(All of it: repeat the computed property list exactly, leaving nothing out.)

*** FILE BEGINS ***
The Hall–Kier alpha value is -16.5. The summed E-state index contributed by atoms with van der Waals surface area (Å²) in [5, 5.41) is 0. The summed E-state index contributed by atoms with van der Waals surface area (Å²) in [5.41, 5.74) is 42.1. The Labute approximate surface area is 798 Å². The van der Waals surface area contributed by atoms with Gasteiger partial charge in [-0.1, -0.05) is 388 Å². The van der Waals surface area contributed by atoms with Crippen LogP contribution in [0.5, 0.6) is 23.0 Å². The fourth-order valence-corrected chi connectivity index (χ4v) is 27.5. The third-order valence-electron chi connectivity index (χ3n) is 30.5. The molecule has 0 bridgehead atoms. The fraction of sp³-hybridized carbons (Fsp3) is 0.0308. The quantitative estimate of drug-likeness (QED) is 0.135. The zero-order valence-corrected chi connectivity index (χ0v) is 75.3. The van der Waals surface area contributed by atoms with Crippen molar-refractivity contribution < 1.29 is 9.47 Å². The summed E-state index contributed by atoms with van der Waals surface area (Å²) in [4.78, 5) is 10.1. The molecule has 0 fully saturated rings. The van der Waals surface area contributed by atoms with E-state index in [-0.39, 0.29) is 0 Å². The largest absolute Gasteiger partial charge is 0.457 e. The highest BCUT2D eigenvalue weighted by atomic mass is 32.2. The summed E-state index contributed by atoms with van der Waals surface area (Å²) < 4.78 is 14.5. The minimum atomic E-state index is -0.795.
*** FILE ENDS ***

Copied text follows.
The Hall–Kier alpha value is -16.5. The summed E-state index contributed by atoms with van der Waals surface area (Å²) in [5, 5.41) is 0. The summed E-state index contributed by atoms with van der Waals surface area (Å²) in [5.41, 5.74) is 42.1. The Labute approximate surface area is 798 Å². The van der Waals surface area contributed by atoms with Gasteiger partial charge in [-0.1, -0.05) is 388 Å². The van der Waals surface area contributed by atoms with Crippen LogP contribution in [0.5, 0.6) is 23.0 Å². The fourth-order valence-corrected chi connectivity index (χ4v) is 27.5. The third-order valence-electron chi connectivity index (χ3n) is 30.5. The molecule has 0 bridgehead atoms. The fraction of sp³-hybridized carbons (Fsp3) is 0.0308. The quantitative estimate of drug-likeness (QED) is 0.135. The zero-order valence-corrected chi connectivity index (χ0v) is 75.3. The van der Waals surface area contributed by atoms with Crippen molar-refractivity contribution < 1.29 is 9.47 Å². The summed E-state index contributed by atoms with van der Waals surface area (Å²) in [4.78, 5) is 10.1. The molecule has 0 fully saturated rings. The van der Waals surface area contributed by atoms with E-state index in [-0.39, 0.29) is 0 Å². The largest absolute Gasteiger partial charge is 0.457 e. The highest BCUT2D eigenvalue weighted by atomic mass is 32.2. The summed E-state index contributed by atoms with van der Waals surface area (Å²) < 4.78 is 14.5. The minimum atomic E-state index is -0.795.